Dozens of people have been killed in an apparently coordinated string of bombings across government-held cities in Syria, as the US and Russia struggled to keep alive negotiations to end the bloodshed. Syrian state media said at least 40 people had died in six suicide bombings in the city of Homs in central Syria, the suburbs of Damascus, the suburbs of the coastal city of Tartus, and the Kurdish-controlled Hasakah city. Dozens more have been wounded. The Guardian >>

Nuclear Site Police Reveal 130 Security Breaches

The information was obtained by the BBC after a freedom of information request to the Civil Nuclear Constabulary. The force said other incidents included the keys to Hinkley Point power station being lost and confidential information being shared. BBC News >>

Africa, and the World, Not Ready to Address CBRN

There appears to be consensus that the international community is not yet prepared to address the full scope of CBRN threats and risks. At the same time, Africa struggles to counter violent extremist groups, particularly the growth of al-Qaeda in the Islamic Maghreb, Boko Haram in Nigeria, al-Shabaab in Somalia, and ISIL in Libya. Combining the two, can extremists steal and/or produce CBRN materials from Africa like Islamic State has done in Iraq and Syria? International Policy Digest >>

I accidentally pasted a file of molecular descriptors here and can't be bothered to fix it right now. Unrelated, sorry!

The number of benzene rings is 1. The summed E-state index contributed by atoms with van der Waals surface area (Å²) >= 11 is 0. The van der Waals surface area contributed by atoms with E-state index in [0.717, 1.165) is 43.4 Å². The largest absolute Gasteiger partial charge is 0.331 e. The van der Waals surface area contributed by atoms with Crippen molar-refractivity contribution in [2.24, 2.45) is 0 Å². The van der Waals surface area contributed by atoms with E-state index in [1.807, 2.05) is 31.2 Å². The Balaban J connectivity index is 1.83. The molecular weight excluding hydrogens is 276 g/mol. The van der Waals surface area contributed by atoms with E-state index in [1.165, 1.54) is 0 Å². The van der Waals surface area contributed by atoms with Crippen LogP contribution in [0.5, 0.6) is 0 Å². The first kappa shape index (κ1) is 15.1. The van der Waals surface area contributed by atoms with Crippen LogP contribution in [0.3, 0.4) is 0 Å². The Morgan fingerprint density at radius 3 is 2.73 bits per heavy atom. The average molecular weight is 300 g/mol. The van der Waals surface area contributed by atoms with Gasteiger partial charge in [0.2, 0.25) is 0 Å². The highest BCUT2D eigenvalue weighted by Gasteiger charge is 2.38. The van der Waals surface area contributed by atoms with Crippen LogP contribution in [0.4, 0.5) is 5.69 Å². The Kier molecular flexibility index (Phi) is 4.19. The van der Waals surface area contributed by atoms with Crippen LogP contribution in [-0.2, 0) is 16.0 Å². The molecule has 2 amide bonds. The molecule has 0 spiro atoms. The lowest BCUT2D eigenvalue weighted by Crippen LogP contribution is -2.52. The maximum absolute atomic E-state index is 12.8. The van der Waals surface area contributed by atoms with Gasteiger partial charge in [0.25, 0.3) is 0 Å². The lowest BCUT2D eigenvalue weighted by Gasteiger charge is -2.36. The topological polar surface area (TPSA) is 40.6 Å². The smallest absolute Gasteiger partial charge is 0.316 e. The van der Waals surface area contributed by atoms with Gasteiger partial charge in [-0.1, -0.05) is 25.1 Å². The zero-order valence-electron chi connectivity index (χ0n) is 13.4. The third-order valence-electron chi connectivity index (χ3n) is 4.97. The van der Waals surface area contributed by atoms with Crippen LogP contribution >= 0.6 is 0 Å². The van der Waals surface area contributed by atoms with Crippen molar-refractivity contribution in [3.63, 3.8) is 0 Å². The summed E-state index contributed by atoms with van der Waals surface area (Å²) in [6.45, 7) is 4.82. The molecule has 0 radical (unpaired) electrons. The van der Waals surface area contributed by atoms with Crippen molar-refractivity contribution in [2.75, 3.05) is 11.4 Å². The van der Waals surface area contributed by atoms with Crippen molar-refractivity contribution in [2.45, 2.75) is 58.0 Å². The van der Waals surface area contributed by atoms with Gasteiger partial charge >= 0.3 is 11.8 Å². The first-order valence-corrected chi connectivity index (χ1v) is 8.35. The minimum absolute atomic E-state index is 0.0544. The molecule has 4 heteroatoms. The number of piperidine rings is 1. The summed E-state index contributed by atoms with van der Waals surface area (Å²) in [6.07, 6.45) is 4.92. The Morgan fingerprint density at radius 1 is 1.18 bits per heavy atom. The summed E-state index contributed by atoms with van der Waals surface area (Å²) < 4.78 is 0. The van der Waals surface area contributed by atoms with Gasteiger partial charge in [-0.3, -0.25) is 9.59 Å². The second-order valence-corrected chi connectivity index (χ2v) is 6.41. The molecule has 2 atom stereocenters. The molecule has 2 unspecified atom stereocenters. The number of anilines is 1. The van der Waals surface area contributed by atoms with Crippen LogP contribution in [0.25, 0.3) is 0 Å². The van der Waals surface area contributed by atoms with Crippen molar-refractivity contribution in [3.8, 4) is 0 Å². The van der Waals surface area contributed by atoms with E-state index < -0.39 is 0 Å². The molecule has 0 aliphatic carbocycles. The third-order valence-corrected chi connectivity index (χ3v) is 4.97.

Why Bashar Al-Assad Won’t Face Justice Over Chemical Weapons Any Time Soon

A United Nations mandated investigatory body has officially implicated the Syrian Air Force in chemical weapon (CW) attacks in Syria. The report also accuses the Islamic State (IS) of one CW attack—but, in a depressingly predictable turn of events, those findings that point the finger of blame at the Assad regime have been brought into question by Syria and her allies. Newsweek >>